- Language Arts:
- I absolutely LOVED teaching English Language Arts because any of the lessons here could be used to teach literacy, grammar, audience, tone, etc., etc., etc.
- Um, no ma’am. Math is not in my wheelhouse. That said, perhaps I would challenge the students to identify places within the film where math would have had to have been used.
- Film Studies:
- This film would pair so nicely with others that predict the future such as the “Terminator” films, any “Star Trek” or “Star Wars” film, “Mr. Nobody,” or even the so-called first science-fiction film “Metropolis.” I would embark upon a whole unit or section of study on films that focus on the future. The students would be invited to consider the historical context in which the films were made, the genre of films they explored, as well as the features they found made some versions of the future more believeable in some films than others.
Alas, I am no longer in the classroom on a daily basis, but I know many awesome educators who would be willing to create crazy connections to days like today. If you are such a teacher, please do not hesitate to use the inspiration above to make some classroom magic happen! If you do, please let me know and I would love to come to see it in action. If you’re to afraid to do so, I’ll gladly come to your room to co-teach with you for a day (seriously). While I cannot tell the future, I think its safe to say that ultimately a fun classroom is one where students love being and one in which we educators love working.
To quote the great Doc Brown, “your future is whatever you make it, so make it a good one.”
Until next time,
Last week I had the opportunity to attend an in-county conference by teachers, for teachers and I learned a myriad of exciting things about how to use technology in the classroom, among other things. This week, I went to the zoo!
Our very own Zoo Atlanta regularly hosts educator workshops on a variety of subjects that easily tie in to all subjects. The three-day workshop I attended, entitled “Project Wild and Project Learning Tree” provided me with included materials and a host of activities that I cannot wait to share with my students next year. Have you ever seen grown-ups act like deer foraging for food, seeking shelter, and getting clean water? Have you ever seen a room full of over fifty educators converge in one spot to act like the parts of a tree? Have you ever taken a behind-the-scenes tour of the zoo? After these three days, I most certainly have, and it made for a wonderful experience. Now I will never look at the plants and animals in my backyard the same way again. Would you?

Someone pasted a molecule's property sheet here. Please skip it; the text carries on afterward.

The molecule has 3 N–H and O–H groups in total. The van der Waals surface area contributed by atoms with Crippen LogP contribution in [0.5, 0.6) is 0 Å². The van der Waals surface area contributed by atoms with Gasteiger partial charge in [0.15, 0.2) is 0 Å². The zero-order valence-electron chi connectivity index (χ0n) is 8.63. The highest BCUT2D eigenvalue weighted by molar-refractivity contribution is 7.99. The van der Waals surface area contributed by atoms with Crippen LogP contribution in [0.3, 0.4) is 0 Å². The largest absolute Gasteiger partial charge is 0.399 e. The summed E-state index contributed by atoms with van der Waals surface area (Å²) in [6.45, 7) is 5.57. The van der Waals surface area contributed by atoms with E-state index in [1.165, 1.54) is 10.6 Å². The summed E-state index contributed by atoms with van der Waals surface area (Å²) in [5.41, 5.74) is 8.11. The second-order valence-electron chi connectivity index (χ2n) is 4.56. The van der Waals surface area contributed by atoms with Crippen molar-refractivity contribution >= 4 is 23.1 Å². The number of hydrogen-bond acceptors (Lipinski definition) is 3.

Project Learning Tree focused on studying trees and forestry through every content in a way that is exciting, engaging, and relevant to students. Of course many of us know that the rings inside a tree share its age, but what can cause different rings and blemishes to form? To expand our bringing the outdoors into the classroom, Project Wild taught me about connecting ecology, wildlife, and environment issues to my English Language Arts classroom.
I plan to put all of the pictures and videos into a larger presentation for our return to school, but until then, here is a taste of what I experienced.
Take care and feel free to explore the nature in your area!
Until next time,